Rudolph Zerses Gill
Information on this page was provided by Dr. Brian Adams
Rudolph Zerses Gill, nicknamed “Doll”, was born in Urbana on May 17, 1866. He was the son of Zachariah and Hannah Gill. Zachariah E. Gill, a carpenter and architect who located in Urbana in 1852. Z.E. Gill designed and built the I.B. & W. roundhouse, several freight houses, “…and was the builder of several of the finest blocks in the city of Urbana”. Rudolph Gill married Nellie Martha Maxwell of Knoxville, Tennessee on October 10, 1889. The couple had two children: Rudolph Zerses Gill, Jr. and Frederick Maxwell Gill. Existing records indicate Rudolph Gill was most active in central Illinois in the late 19th century. By the early 20th century, R.Z. Gill began securing contracts in St. Louis, southeast Missouri, and southern Illinois. Gill was a member of the Elks, Knights of Pythias, and the Masons. He died November 5, 1951 in Murphysboro, Illinois. Surviving examples of Gill’s works indicate his early residences were executed in Queen Anne style, while his public and municipal buildings were designed in the Romanesque Revival style. Later, he designed in Classical Revival and Modern styles.
R.Z. Gill graduated with a degree in architecture from the University of Illinois in 1887, studying under Nathan C. Ricker. Following graduation, Gill was employed by the renowned firms of Holabird & Roche of Chicago and Frank S. Allen of Joliet, ca. 1887 to 1893. Holabird & Roche was founded in 1881 by William Holabird and Martin Roche and was an integral part of the “Chicago School” that developed the skyscraper. Frank Shaver Allen was a renowned architect in Joliet, Illinois who eventually specialized in the design of schools.
From Chicago, Gill moved to Knoxville, Tennessee, where he established the firm R.Z. Gill and Company Architects and Engineers, which operated until 1893 and designed buildings constructed in Tennessee and North Carolina. He also worked for the American Association of London, England, which built several towns and developed iron and coal interests in Kentucky, southern Tennessee and Virginia. In Knoxville, Gill was recognized as “…a man of superior abilities in his profession…” Gill is credited with introducing the style of building know as “flats” to Knoxville, and specialized in hotels and public buildings. Among his projects here were a Queen Anne residence for S.B. Luttrell, the Ross block of flats. In addition, he designed a residence for W.H. Pace in Raleigh, North Carolina and the Cumberland Hotel in Harriman, Tennessee.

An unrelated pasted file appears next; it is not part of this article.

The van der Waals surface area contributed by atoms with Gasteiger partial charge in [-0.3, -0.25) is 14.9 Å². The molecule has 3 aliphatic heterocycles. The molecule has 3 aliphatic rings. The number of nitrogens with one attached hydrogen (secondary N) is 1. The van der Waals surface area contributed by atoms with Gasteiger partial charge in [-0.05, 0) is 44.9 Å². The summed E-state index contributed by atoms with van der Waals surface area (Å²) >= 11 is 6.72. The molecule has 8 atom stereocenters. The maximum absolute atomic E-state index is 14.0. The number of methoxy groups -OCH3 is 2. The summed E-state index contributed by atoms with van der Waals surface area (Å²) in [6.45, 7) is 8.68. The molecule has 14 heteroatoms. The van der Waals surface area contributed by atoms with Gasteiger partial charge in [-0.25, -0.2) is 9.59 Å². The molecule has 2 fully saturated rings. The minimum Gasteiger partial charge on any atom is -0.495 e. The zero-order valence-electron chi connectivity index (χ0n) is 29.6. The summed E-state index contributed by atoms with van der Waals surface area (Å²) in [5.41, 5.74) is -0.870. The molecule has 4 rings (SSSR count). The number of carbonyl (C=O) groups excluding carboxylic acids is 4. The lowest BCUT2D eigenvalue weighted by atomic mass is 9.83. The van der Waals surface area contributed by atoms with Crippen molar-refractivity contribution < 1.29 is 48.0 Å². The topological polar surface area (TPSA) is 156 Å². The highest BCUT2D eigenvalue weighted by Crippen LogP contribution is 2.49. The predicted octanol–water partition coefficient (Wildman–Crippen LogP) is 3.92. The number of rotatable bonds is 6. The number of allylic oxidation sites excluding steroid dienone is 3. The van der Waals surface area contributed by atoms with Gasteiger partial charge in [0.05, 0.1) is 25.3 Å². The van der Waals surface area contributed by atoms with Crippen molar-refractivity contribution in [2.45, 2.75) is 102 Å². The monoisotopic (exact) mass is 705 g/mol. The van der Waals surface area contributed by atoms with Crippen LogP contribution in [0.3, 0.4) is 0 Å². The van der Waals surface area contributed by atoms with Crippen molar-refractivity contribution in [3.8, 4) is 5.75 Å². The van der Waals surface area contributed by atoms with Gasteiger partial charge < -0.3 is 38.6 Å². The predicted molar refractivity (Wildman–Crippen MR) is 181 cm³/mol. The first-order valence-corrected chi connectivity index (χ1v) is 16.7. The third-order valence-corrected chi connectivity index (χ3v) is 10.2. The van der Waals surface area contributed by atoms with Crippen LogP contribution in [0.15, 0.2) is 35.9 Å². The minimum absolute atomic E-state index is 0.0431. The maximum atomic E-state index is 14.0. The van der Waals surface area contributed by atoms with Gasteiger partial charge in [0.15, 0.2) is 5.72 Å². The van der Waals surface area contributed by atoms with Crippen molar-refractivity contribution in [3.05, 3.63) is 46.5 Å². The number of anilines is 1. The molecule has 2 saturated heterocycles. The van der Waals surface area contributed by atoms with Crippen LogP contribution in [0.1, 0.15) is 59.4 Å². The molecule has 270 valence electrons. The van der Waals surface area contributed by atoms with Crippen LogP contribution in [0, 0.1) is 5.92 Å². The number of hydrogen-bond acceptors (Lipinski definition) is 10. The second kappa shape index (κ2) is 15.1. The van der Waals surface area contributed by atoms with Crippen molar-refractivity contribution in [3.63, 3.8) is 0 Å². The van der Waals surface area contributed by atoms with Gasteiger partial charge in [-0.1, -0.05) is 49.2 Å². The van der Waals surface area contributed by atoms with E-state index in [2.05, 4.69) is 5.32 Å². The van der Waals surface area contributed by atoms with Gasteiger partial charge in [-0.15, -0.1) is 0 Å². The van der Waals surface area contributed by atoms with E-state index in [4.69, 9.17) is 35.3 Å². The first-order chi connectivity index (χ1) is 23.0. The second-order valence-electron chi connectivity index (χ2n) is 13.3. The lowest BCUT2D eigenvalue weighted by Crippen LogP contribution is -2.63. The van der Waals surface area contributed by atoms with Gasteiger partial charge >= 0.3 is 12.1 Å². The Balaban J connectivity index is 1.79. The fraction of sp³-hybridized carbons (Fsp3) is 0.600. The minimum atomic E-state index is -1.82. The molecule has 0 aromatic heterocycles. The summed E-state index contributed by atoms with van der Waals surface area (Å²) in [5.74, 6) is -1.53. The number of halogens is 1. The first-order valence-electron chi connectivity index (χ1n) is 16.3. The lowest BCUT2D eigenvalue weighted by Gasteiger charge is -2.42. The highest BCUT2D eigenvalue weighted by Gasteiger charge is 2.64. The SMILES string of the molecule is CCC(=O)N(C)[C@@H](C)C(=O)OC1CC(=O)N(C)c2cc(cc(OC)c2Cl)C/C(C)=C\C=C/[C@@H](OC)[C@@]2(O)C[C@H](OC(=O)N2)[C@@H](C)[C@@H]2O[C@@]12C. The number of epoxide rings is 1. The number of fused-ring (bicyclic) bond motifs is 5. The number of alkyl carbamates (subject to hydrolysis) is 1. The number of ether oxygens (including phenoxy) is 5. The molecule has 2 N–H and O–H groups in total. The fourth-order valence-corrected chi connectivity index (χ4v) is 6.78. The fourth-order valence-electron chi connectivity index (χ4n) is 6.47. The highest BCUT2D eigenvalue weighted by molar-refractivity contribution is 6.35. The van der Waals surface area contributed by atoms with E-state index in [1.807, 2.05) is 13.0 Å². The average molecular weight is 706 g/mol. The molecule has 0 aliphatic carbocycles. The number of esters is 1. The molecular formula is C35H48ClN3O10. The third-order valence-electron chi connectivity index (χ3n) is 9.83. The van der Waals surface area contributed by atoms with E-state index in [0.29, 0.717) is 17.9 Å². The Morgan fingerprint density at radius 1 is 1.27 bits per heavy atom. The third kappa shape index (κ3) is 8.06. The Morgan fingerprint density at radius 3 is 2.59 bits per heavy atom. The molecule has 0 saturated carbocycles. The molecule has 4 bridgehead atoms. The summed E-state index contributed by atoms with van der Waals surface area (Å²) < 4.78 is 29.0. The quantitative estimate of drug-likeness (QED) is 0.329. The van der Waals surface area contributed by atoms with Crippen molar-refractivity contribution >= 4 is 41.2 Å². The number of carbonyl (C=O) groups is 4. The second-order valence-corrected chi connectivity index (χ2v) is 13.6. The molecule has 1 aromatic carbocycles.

Gill returned to Urbana from Knoxville, Tennessee in 1893, and from 1896 to 1898 served as Urbana City Engineer and City Treasurer. Between 1894 and about 1905 Gill was designing buildings in east-central Illinois. Until about 1900, he was partnered with Frederick G. Brown. Brown who was born in Urbana in 1872, studied architecture at the University of Illinois and later teamed with Urbana architect Joseph William Royer to design the Champaign County Courthouse in 1900. From Urbana, Gill designed several public, municipal, and commercial buildings in east central Illinois. In 1895, he designed the Allerton Library in Monticello, Illinois. This imposing structure, which also included a town hall and opera house, was built with the aid of local business tycoon Samuel Allerton, who agreed to provide funds for furniture, books, periodicals, and other needed items if the citizens of Monticello Township would raise the money necessary to construct the building. A successful campaign resulted in the collection of tax money to purchase a lot and fund construction of the building. On July 13, 1896, Gill was awarded the contract for the building and ground was broken in July of that year. The building, which cost $18,000 to construct, opened in the summer of 1897. It was built in Romanesque Revival style. The building still stands, with the exception of the top of the tall tower on the southwest corner, which partially collapsed due to the constant vibrations of extensive nearby railroad traffic. In the spring of 1898, Gill was working on plans for a new laundry for C.A. Heebe on a lot immediately west of the C.N. Clark marble works on Main Street in Urbana. This same year, Gill drew up plans for a two-story office building at the corner of Main and Race streets, behind the S.H. Busey building. Soon after this, Gill was hired to design a new high school for Urbana. This building, named Thornburn High School, was also built in Romanesque Revival Style and was formerly located at the intersection of Springfield Avenue and McCullough Street. It was vacated around 1914 to be replaced by the new Royer-designed high school. Between 1898 and 1901, Gill designed additional school buildings for Philo, Colfax, Arthur, and Forrest, Illinois. Gill’s Ford County Almshouse and Poor House was built immediately north of Paxton in 1897 and occupied approximately 116 acres. This brick building, which has been razed, had three stories with 50 rooms, a basement and attic. There were also several outbuildings including a barn, tool house, slaughterhouse and sheds, as well as livestock and machinery. In 1898, Gill designed the Merchant Hotel (later Hotel Douglas) in Tuscola. This same year, he designed a tavern for local businessman Arthur Alley on North Market Street in Urbana.